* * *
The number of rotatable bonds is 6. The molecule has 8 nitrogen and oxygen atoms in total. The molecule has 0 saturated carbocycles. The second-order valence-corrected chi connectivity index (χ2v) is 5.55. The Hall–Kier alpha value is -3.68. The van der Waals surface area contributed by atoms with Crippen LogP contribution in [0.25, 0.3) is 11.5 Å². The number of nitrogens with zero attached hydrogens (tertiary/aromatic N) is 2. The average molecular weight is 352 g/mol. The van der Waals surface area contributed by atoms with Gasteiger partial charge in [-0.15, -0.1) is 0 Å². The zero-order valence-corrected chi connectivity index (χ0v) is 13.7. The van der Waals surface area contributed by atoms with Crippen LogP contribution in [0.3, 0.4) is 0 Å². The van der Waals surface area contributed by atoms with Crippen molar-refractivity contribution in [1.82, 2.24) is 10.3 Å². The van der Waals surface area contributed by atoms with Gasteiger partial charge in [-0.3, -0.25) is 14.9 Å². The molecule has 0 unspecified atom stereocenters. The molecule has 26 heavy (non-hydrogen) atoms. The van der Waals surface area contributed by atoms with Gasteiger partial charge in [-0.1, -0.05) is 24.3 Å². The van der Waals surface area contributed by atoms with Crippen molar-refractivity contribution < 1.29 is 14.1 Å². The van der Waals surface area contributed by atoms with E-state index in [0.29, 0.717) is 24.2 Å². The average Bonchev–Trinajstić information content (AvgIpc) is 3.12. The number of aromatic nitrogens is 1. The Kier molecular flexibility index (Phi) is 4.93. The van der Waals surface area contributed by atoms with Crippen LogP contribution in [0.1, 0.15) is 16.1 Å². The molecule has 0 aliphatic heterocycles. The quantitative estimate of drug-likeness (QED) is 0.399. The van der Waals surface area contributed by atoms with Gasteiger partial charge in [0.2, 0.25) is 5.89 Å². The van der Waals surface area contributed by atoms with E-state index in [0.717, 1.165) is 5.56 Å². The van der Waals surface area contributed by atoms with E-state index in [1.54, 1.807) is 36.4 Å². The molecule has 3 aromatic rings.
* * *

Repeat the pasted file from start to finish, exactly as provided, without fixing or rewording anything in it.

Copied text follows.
The number of rotatable bonds is 6. The molecule has 8 nitrogen and oxygen atoms in total. The molecule has 0 saturated carbocycles. The second-order valence-corrected chi connectivity index (χ2v) is 5.55. The Hall–Kier alpha value is -3.68. The van der Waals surface area contributed by atoms with Crippen LogP contribution in [0.25, 0.3) is 11.5 Å². The number of nitrogens with zero attached hydrogens (tertiary/aromatic N) is 2. The average molecular weight is 352 g/mol. The van der Waals surface area contributed by atoms with Gasteiger partial charge in [-0.15, -0.1) is 0 Å². The zero-order valence-corrected chi connectivity index (χ0v) is 13.7. The van der Waals surface area contributed by atoms with Crippen LogP contribution in [0.3, 0.4) is 0 Å². The van der Waals surface area contributed by atoms with Crippen molar-refractivity contribution in [1.82, 2.24) is 10.3 Å². The van der Waals surface area contributed by atoms with Gasteiger partial charge in [-0.3, -0.25) is 14.9 Å². The molecule has 0 unspecified atom stereocenters. The molecule has 26 heavy (non-hydrogen) atoms. The van der Waals surface area contributed by atoms with Gasteiger partial charge in [-0.1, -0.05) is 24.3 Å². The van der Waals surface area contributed by atoms with Crippen molar-refractivity contribution < 1.29 is 14.1 Å². The van der Waals surface area contributed by atoms with E-state index in [0.29, 0.717) is 24.2 Å². The average Bonchev–Trinajstić information content (AvgIpc) is 3.12. The number of aromatic nitrogens is 1. The Kier molecular flexibility index (Phi) is 4.93. The van der Waals surface area contributed by atoms with Crippen LogP contribution in [0.1, 0.15) is 16.1 Å². The molecule has 0 aliphatic heterocycles. The quantitative estimate of drug-likeness (QED) is 0.399. The van der Waals surface area contributed by atoms with Gasteiger partial charge in [0.2, 0.25) is 5.89 Å². The van der Waals surface area contributed by atoms with E-state index in [0.717, 1.165) is 5.56 Å². The van der Waals surface area contributed by atoms with E-state index in [1.54, 1.807) is 36.4 Å². The molecule has 3 aromatic rings.